By the time I was 15 I’d visited more churches than I could count. Churches in this country and churches far away. Visiting churches was I thought then, a unique kind of torture that my mother inflicted on us as we traveled the world. In fact, my sister and I have so many memories of being dragged into yet another ancient church, in yet another old town, that some years ago, when we were playing “Apples To Apples,” with my mom and my children, I won the round when my sister was judge by offering the word “churches” when the card she held was “painful.” We laughed for at least ten minutes after she declared me the winner of that round. My mother was not amused. My children were confused. But my sister and I were in stitches, recalling memories of my mom telling us that the town we were in had a beautiful church we had to go see.
Now I’d do anything to go back to those churches. Tiny, simple structures on the hillsides and coastline of Cyprus, elegant stone spaces with stained glass windows in small towns in France, angular white buildings in New England. The Vatican. Notre Dame. St. Paul’s in London. St. Basil’s in Moscow. Check, check and check. The whitewashed village church in a village outside of Athens, well past Midnight but long before sunrise on Easter morning. The building stuffed with people, the air thick with incense, soft candlelight flickering all around me. Sunday morning at a church in a part of Washington, D.C. I’d never visited, even though I’d grown up in that city. Where we never sat down. Where the walls shook with joyful noise and I couldn’t help but sway and clap and sing my way through some of the most energizing music I’ve ever heard.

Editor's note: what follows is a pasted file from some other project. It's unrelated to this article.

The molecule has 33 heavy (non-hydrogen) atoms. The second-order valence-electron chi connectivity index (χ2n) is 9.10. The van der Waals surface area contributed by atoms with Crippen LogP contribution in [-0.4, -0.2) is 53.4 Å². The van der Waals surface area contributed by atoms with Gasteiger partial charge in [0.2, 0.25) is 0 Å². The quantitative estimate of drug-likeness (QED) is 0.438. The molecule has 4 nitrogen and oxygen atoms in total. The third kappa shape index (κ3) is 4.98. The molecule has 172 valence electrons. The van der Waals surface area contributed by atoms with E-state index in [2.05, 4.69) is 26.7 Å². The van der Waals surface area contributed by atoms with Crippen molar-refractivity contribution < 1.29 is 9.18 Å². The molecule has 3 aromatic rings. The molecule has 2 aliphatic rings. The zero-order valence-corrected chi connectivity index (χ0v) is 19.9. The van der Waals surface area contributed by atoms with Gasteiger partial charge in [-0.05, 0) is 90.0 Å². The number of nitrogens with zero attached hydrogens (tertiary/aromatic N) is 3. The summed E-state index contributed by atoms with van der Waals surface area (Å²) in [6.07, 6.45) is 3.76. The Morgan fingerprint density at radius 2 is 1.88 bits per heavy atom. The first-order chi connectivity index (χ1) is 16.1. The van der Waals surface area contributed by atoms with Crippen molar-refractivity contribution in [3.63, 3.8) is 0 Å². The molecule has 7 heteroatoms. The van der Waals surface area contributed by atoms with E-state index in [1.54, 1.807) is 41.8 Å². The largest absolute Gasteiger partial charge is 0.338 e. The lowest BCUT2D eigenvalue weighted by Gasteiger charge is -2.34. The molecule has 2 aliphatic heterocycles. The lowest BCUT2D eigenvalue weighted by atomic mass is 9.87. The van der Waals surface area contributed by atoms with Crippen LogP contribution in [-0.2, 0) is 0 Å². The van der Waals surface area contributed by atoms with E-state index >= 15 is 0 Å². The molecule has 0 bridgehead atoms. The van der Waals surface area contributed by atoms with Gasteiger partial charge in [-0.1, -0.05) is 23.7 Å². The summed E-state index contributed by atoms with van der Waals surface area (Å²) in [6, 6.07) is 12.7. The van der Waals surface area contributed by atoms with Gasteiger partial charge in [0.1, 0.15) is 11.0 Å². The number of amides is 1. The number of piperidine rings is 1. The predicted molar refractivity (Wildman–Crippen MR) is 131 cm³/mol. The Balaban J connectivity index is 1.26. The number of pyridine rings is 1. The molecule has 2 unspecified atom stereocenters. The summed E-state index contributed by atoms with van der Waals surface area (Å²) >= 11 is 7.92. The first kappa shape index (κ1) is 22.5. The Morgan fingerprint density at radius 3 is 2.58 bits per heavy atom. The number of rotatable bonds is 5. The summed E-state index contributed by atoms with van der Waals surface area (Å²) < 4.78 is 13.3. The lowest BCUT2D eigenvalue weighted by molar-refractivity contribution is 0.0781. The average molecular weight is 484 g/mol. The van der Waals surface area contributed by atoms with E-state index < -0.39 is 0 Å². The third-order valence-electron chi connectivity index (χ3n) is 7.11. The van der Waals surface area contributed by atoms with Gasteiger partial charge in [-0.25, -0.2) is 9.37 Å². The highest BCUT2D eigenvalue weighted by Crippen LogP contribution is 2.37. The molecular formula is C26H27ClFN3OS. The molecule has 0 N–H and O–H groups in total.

We tease my mom, but really it wasn’t painful. It was a gift. All that church searching and church looking and church going.
Now when I travel, I seek out the churches. I love the cool air, the quiet and dark, the art, the stone, the history and the smell. Old churches have a smell- a peaceful mixture of slightly damp air with a hint of furniture polish, melting candle wax and sometimes the lingering bits of incense burned at the last service. The smell brings back memories- memories of travel adventures with my fearless mom, memories of all the churches I should have appreciated. Old churches smell like my childhood.